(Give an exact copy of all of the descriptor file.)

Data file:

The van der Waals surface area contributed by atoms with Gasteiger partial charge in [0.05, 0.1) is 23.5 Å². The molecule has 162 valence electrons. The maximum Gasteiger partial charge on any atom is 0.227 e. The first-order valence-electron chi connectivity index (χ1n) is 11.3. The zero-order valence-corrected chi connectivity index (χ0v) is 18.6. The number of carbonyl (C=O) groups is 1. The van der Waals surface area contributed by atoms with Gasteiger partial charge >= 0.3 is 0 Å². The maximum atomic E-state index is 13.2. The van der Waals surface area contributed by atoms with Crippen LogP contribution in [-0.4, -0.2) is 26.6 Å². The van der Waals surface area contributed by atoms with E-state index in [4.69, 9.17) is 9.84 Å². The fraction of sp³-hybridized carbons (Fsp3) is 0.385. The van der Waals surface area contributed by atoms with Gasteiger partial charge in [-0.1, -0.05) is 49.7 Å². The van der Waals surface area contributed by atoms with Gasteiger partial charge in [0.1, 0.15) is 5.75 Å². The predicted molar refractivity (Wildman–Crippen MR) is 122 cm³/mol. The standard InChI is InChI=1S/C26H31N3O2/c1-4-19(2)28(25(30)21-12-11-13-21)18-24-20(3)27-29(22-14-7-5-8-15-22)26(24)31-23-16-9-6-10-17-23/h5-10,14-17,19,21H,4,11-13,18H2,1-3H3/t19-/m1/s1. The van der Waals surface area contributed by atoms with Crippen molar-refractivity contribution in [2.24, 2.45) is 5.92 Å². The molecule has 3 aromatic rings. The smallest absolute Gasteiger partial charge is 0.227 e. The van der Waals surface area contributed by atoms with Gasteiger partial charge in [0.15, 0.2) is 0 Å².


The van der Waals surface area contributed by atoms with Gasteiger partial charge in [0.05, 0.1) is 23.5 Å². The molecule has 162 valence electrons. The maximum Gasteiger partial charge on any atom is 0.227 e. The first-order valence-electron chi connectivity index (χ1n) is 11.3. The zero-order valence-corrected chi connectivity index (χ0v) is 18.6. The number of carbonyl (C=O) groups is 1. The van der Waals surface area contributed by atoms with Gasteiger partial charge >= 0.3 is 0 Å². The maximum atomic E-state index is 13.2. The van der Waals surface area contributed by atoms with Crippen LogP contribution in [-0.4, -0.2) is 26.6 Å². The van der Waals surface area contributed by atoms with E-state index in [4.69, 9.17) is 9.84 Å². The fraction of sp³-hybridized carbons (Fsp3) is 0.385. The van der Waals surface area contributed by atoms with Gasteiger partial charge in [-0.1, -0.05) is 49.7 Å². The van der Waals surface area contributed by atoms with Gasteiger partial charge in [0.1, 0.15) is 5.75 Å². The predicted molar refractivity (Wildman–Crippen MR) is 122 cm³/mol. The standard InChI is InChI=1S/C26H31N3O2/c1-4-19(2)28(25(30)21-12-11-13-21)18-24-20(3)27-29(22-14-7-5-8-15-22)26(24)31-23-16-9-6-10-17-23/h5-10,14-17,19,21H,4,11-13,18H2,1-3H3/t19-/m1/s1. The van der Waals surface area contributed by atoms with Crippen molar-refractivity contribution in [2.24, 2.45) is 5.92 Å². The molecule has 3 aromatic rings. The smallest absolute Gasteiger partial charge is 0.227 e. The van der Waals surface area contributed by atoms with Gasteiger partial charge in [0.15, 0.2) is 0 Å².